Buenos Aires Mayor Horacio Rodríguez Larreta said Thursday he will seek the presidency of Argentina, kicking off his campaign as a top contender amid a crowded field of candidates ahead of the election in October.
“I want to be president so that together we end with the hate and we transform our country forever,” Rodríguez Larreta said in a campaign video posted on social media, speaking from an isolated lighthouse in Patagonia.
A key opposition leader who has governed the country’s capital for two terms, Rodríguez Larreta is vying for the presidency with a centrist, business-friendly platform as the nation suffers through inflation near 100 percent, poverty affecting close to 40 percent of the population and no access to international debt markets after a sovereign default.
With less than six months to mandatory primary elections, the fight for the candidacies in Argentina’s two main coalitions is heating up. The ruling Peronist alliance is in the middle of intense internal struggles, with President Alberto Fernández hinting he would seek a second term despite significant push back from groups supporting his powerful vice-president, Cristina Fernández de Kirchner.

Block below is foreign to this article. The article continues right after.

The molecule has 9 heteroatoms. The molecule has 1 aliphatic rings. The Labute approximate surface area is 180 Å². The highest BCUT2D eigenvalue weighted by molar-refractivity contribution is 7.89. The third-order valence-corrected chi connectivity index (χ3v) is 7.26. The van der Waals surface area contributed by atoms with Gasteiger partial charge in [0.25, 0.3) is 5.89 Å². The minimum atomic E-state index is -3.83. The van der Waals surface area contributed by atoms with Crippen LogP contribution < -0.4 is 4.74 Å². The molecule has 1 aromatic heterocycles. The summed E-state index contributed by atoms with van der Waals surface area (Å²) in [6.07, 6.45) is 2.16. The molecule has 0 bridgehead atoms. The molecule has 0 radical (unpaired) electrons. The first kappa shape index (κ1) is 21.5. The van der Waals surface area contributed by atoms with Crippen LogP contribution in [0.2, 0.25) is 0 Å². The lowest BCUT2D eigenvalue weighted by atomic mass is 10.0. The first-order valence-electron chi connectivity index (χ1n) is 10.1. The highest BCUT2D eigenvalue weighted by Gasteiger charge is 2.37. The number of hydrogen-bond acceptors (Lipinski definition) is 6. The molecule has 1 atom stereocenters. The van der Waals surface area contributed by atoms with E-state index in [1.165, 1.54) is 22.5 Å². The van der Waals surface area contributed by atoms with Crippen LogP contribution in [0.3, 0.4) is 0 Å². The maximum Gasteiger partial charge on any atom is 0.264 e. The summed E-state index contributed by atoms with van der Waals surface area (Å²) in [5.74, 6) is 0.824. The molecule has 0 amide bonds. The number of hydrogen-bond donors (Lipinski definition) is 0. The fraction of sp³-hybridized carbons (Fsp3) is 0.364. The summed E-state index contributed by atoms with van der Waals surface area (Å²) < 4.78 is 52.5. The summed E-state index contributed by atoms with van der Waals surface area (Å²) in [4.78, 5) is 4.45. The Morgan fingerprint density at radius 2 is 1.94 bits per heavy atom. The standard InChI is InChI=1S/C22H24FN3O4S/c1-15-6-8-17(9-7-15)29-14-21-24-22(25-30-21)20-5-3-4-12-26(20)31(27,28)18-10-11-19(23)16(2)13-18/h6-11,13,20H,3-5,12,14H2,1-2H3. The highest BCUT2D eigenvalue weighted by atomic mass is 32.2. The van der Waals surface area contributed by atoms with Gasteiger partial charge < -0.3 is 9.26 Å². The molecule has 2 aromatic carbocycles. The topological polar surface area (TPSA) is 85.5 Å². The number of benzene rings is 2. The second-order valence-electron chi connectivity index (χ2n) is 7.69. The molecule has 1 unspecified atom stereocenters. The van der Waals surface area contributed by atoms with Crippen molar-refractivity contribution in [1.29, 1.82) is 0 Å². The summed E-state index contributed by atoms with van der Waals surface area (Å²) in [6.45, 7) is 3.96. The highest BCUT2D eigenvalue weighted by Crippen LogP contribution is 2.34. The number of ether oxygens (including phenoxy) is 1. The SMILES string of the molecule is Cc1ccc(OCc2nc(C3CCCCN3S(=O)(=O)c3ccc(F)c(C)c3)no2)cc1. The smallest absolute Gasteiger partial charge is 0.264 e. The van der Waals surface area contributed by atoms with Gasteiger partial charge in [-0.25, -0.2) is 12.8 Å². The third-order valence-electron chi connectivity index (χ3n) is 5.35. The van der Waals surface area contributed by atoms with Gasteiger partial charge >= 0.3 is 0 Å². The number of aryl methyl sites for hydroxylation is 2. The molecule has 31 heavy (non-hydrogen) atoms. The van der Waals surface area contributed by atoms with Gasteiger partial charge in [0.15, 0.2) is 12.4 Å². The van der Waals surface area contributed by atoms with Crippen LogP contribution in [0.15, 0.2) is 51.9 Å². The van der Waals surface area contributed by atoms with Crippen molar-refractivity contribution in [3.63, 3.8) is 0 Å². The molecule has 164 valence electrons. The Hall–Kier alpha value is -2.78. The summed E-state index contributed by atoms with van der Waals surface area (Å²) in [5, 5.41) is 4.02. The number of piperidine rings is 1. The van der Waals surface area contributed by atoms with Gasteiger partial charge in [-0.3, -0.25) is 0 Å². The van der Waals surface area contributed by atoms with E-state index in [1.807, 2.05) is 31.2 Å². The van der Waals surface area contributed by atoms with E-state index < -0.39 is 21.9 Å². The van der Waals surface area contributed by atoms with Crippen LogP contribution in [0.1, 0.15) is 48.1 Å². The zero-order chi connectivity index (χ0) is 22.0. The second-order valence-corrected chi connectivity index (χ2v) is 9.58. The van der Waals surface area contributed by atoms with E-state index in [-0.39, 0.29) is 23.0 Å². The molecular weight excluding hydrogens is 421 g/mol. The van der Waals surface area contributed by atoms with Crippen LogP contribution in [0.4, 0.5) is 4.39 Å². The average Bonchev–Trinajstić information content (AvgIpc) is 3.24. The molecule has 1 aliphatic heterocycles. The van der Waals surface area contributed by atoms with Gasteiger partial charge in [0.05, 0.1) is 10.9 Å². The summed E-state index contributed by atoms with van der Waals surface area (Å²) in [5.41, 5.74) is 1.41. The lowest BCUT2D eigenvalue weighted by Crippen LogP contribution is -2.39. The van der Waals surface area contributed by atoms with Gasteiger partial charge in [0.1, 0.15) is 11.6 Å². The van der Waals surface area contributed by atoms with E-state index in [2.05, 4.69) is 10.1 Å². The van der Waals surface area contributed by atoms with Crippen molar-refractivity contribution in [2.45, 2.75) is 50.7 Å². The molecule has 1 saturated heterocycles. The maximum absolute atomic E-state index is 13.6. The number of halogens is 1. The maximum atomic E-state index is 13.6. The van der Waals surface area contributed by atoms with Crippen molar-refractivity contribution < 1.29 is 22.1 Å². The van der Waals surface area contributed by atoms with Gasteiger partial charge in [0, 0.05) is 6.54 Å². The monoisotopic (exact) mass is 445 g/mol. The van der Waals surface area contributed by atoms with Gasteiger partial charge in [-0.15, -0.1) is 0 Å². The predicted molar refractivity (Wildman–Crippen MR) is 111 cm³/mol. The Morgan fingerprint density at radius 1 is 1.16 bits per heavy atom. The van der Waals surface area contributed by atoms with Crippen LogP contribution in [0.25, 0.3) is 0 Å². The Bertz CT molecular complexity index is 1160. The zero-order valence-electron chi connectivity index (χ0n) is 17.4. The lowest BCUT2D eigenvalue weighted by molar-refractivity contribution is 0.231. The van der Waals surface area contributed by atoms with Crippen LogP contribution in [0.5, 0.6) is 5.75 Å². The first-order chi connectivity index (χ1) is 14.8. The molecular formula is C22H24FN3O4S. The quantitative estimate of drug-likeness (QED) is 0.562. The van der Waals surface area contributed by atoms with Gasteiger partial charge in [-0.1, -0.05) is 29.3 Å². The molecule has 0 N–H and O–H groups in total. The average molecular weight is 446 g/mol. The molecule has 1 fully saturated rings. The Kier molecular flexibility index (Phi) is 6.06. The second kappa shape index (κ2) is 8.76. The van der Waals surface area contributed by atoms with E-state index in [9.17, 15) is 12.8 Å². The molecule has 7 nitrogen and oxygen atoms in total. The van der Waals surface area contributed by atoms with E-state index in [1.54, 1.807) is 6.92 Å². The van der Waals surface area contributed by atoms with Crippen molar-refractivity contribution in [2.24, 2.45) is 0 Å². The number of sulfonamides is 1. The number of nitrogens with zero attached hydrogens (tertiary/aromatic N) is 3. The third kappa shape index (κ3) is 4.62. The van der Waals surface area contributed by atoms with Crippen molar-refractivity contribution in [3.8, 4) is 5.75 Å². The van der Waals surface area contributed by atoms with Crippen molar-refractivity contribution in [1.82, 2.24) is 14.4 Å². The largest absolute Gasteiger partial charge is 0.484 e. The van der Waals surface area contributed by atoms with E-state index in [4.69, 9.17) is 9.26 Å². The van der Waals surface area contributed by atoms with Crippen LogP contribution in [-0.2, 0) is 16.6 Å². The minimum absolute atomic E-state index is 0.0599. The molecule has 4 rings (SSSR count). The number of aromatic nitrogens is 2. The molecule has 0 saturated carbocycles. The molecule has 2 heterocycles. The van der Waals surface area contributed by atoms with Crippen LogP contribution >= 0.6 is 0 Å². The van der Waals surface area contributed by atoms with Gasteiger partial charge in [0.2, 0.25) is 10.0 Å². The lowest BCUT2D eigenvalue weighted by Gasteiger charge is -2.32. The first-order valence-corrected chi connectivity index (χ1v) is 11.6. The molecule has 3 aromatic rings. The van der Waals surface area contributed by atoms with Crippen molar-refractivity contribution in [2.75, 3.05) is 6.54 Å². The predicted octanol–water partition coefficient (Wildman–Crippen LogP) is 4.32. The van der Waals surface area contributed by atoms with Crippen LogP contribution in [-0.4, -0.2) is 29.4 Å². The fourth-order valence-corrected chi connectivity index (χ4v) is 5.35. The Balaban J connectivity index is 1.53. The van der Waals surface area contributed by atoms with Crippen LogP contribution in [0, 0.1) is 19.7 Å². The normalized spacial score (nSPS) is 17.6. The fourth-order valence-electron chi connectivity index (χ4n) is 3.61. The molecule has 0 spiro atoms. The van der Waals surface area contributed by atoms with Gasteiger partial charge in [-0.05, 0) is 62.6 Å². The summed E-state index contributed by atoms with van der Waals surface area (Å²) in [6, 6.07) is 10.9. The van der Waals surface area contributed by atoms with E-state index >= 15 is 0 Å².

A graduate of Harvard Business School, Rodríguez Larreta, 57, has built a robust campaign staff and largely maintained positive approval ratings of around 50 percent after governing through the pandemic. But for him to win the candidacy of the centre-right coalition, he would need first to compete with other top opposition rivals, potentially including former security minister Patricia Bullrich and deputy María Eugenia Vidal.
Former president Mauricio Macri, a longtime ally of all three candidates whose support is seen as crucial to obtain the nomination, met with each of them in recent weeks but hasn’t yet explicitly endorsed anyone.
In an interview with Bloomberg News in October, Rodríguez Larreta said Argentina’s next government should aim to have a free-floating exchange rate and dismantle the cobweb of currency controls established by the current administration to keep the official rate artificially overvalued.
by Patrick Gillespie, Bloomberg